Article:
Alimony is a monetary payment made by one spouse to the other for a period of time after a divorce. There's no set formula available for a Tennessee court to use to set the alimony amount. Instead, the court considers a list of factors to determine the appropriate type of alimony, as well as the amount and duration.
Read More: Financial Obligations During Separation
Types of Alimony
The first thing a court must do when ordering alimony in Tennessee determines the type of alimony for which the receiving spouse is eligible. Transitional alimony is available for a short period of time after a divorce to help the receiving spouse adjust to being self-supporting. The duration of transitional alimony is set at the court's discretion but is generally not longer than five years. The most common formula used is half the length of the marriage – e.g., three years of transitional alimony for a six-year marriage.
Rehabilitative alimony may be awarded if the receiving spouse needs education or training to earn a more substantial income. Alimony in Futuro is available for longer-term marriages – generally, marriages that lasted more than 20 years – when it's not feasible for a spouse to be rehabilitated because she has been out of the workforce for many years.
Lastly, alimony in solido is lump-sum alimony ordered to pay attorney’s fees or one spouse’s contribution to the other’s education. For example, if the receiving spouse was the primary wage-earner while the other spouse attended medical school, the receiving spouse is entitled to be repaid for her financial contributions to both the marriage and the other spouse’s tuition. If the court orders a lump-sum award of $50,000, that amount may be paid in installments.
Amount of Alimony
When awarding alimony, the court must consider the factors set forth in Section 36-5-121 of the Tennessee Code. These factors include each spouse's income and ability to earn income; each spouse's level of education and whether the receiving spouse needs additional education or training to obtain employment with a sufficient income to be self-supporting; and whether the receiving spouse can't work because she has custody of their young children.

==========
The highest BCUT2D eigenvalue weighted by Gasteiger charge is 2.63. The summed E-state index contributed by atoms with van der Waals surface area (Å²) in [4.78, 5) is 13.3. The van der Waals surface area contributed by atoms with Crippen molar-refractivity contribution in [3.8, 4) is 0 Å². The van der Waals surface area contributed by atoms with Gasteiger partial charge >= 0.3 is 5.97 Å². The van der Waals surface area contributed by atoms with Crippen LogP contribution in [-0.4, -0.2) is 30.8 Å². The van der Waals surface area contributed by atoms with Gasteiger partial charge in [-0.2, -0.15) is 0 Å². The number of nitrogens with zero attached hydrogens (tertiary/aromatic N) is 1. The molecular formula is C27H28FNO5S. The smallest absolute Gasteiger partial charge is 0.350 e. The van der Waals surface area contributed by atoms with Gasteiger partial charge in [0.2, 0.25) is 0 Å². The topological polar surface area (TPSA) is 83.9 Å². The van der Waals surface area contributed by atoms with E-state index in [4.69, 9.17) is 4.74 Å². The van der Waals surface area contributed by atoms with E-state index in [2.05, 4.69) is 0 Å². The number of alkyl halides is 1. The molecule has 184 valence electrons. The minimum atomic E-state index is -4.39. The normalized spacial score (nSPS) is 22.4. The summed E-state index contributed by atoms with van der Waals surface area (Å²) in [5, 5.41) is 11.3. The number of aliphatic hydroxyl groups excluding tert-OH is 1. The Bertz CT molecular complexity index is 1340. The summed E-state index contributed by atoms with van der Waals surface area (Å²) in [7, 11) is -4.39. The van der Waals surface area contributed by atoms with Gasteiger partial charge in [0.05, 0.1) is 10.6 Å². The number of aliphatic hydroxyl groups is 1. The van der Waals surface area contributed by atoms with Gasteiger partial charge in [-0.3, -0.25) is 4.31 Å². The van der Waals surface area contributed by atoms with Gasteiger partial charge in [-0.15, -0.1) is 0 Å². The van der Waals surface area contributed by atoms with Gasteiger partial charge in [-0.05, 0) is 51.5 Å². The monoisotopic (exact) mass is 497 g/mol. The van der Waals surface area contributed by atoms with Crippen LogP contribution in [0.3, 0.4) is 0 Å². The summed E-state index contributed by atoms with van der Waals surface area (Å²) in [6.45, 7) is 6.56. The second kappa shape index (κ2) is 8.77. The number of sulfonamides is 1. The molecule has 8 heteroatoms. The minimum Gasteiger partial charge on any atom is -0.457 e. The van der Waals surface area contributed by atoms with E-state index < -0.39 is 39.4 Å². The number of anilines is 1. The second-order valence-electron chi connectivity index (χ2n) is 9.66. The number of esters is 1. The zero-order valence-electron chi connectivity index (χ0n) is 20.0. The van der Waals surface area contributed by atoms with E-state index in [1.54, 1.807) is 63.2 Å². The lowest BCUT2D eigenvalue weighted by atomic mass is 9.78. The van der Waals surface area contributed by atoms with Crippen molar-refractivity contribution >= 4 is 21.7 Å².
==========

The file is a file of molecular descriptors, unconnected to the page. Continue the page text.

Additionally, the court examines the length of the marriage, each spouse's contributions in acquiring marital property, the value of each spouse's separate property and share of the marital property, and either spouse's fault in causing the divorce – for example, due to abuse, adultery or abandonment.
For estimates on the alimony amount, you can use an online Tennessee maintenance/alimony calculator to calculate the potential alimony amount. However, understand the numbers aren't actual since it's on a case-by-case basis.
Read More: Why Gross Income Is Used to Calculate Alimony
Factors for Modification
If either spouse experiences a "material change in circumstances" after an alimony order is issued, that spouse may petition for modification. In Tennessee, a court may modify the alimony amount if a spouse suffered a job loss, if the spouse's income has substantially increased or decreased, or if the spouse is suffering from a serious illness or injury, is unable to work and is also burdened by increased medical costs. These changes apply to both spouses because they may cause the paying spouse to be unable to pay his full alimony obligation or cause the receiving spouse to require more alimony.
Termination of Alimony
If alimony is for a limited period of time, it terminates on the date set forth in the court order. However, both temporary and permanent alimony terminate immediately upon the death of either spouse or if the spouse receiving alimony remarries. Additionally, another event triggering termination was introduced after litigation between former spouses in which the receiving spouse was intentionally avoiding remarriage to take advantage of continued alimony. Courts in Tennessee and most other states now limit or terminate alimony when the receiving spouse is in a co-habitative, marriage-like relationship.
Bernadette A. Safrath is an attorney who has been writing professionally since 2008. Safrath was published in Touro Law Center's law review and now writes legal articles for various websites. Safrath has a Bachelor of Arts in music from Long Island University at C.W. Post, as well as a Juris Doctor from Touro College.